Ori. Pshaw, hang the people! they'll talk Old Mir. Very well; will he be home to din- | treason, and prophane their Maker; must we, ner, think ye?
therefore, infer, that our king is a tyrant, and reDug. Sír, he has ordered me to bespeak a din-ligion a cheat? Look'e, brother, their court of ner for us at Rousseau's, at a Louis-d'or a head. enquiry is a tavern, and their informer, claret :
Old Mir. A Louis-d'or a head! well said, they think as they drink, and swallow reputaBob; by the blood of the Mirabells, Bob's im- tions like loches; a lady's health goes briskly proved. But, Mr Dugard, was it so civil of Bob round with the glass, but her honour is lost in the to visit Monsieur Rousseau before his own natural toast. father? Eh ! harkee, Oriana, what think you, Dug. Aye, but, sister, there is still somenow, of a fellow, that can eat and drink ye a thing whole Louis-d'or at a sitting? He must be as Ori. If there be something, brother, 'tis none Vol. II.
of the people's something; marriage is my thing, here's ten guineas for thee ; get thyself a drugget and I'll stick to't.
suit, and a puff wig, and so I dub thee gentleDug. Marriage! Young Mirabell marry! | man-usher. ' Sister, I must put myself in repair ; He'll build churches sooner. Take heed, sister, you may expect me in the evening ----wait on your though your honour stood proof to his home- lady home, Petit. bred assaults: you must keep a stricter guard
.., [Erit Dugard. for the future: he has now got the foreign air, Pet. A chair, a chair, a chair ! and the Italian softness; his wit's improved by Ori. No, no; I'll walk home, 'tis but next converse; his behaviour finished by observation; door. and his assurance confirmed by success. Sister,
[Ereunt. I can assure you, he has made his conquests; and 'tis a plague upon your sex, to be the soonest SCENE II.-A tavern, discovering young MIdeceived by those very men, that you know have
RABELL and DURETETE rising from table. been false to others.
Ori. Then why will you tell me of his con Mir. Welcome to Paris once more, my dear quests ? for, I must confess, there is no title to a captain; we have eat heartily, drank roundly, woman's favour so engaging as the repute of a paid plentifully, and let it go for once. I liked handsome dissimulation, there is something of every thing but our women, they looked so lean a pride to see a fellow lie at our feet, that has and tawdry, poor creatures! 'tis a sure sign the triumphed over so many; and then, I don't army is not paid. Give me the plump Venetian, know, we fancy he must have something extraor-brisk and sanguine, that smiles upon me like the dinary about him to please us, and that we have glowing sun, and meets my lips like sparkling something engaging about us to secure him; so wine, her person shining as the glass, and spirit we can't be quiet till we put ourselves upon the like the foaming liquor. lay of being both disappointed.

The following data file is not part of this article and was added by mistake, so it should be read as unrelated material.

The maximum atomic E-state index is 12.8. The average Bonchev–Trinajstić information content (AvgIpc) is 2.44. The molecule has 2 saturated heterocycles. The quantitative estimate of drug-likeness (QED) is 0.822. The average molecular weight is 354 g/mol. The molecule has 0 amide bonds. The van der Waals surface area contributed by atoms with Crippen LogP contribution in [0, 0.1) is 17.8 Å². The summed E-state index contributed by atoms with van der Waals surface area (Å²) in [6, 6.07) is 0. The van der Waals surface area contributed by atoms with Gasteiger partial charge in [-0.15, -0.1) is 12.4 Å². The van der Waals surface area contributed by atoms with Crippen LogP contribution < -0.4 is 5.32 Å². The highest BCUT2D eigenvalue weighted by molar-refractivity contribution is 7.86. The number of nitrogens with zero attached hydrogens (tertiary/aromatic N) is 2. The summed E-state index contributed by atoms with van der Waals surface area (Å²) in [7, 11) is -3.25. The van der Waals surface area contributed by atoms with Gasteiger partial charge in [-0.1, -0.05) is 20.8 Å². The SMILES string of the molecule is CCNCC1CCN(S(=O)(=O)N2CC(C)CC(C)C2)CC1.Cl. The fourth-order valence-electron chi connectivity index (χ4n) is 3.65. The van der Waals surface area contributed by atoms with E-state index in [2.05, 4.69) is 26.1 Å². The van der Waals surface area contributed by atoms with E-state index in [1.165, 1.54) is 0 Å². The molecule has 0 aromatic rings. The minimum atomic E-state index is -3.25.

Dur. Ah, Mirabell! Italy I grant you; but for : Dug. But then, sister, he's as fickle
our women here in France, they are such thin Ori: For God's sake, brother, tell me no more brawn-fallen jades, a man may as well make a of his faults; for, if you do, I shall run mad for bed-fellow of a cane chair. him : say no more, sir; let me but get him into | Mir. France ! A light unseasoned country, the bands of matrimony, I'll spoil his wandering, nothing but feathers, foppery, and fashions; I warrant him; I'll do his business that way, ne we're fine indeed, so are our coach-horses: men ver fear.
say we're courtiers; men abuse us; that we are Dug. Well, sister, I won't pretend to under wise and politic, non credo seigneur : that our stand the engagements between you and your women have wit; parrots, mere parrots. Assulover; I expect, when you have need of my rance and a good memory sets them up: there's counsel or assistance, you will let me know inore nothing on this side the Alps worth my humble of your affairs. Mirabell is a gentleman, and, as service t'ye-Ha, Poma la Santa! Italy for far as my honour and interest can reach, you money; their custoins, gardens, buildings, paintmay coinmand me to the furtherance of your ings, music, policies, wine and women ! the parahappiness : in the mean time, sister, I have a dise of the world; not pestered with a parcel of great mind to make you a present of another precise, old gouty fellows, that would debar their humble servant; a fellow, that I took up at Ly-children every pleasure, that they themselves are ons, who has served me honestly ever since. past the sense of : commend me to the Italian
Ori. Then, why will you part with him? familiarity: Here, son, there's fifty crowns, go pay
Dug. He has gained so insufferably on my l your whore her weck's allowance. good humour, that he's grown too familiar; but Dur. Aye, these are your fathers for you, that the fellow's cunning, and may be serviceable to understand the necessities of young men; not you in your affair with Mirabell. Here he like our musty dads, who, because they cannot comes.
fish themselves, would muddy the water, and
spoil the sport of them that can. But now you Enter Petit.
talk of the plump, what d'ye think of a Dutch
woman? Well, sir, have you been at Rousseau's ?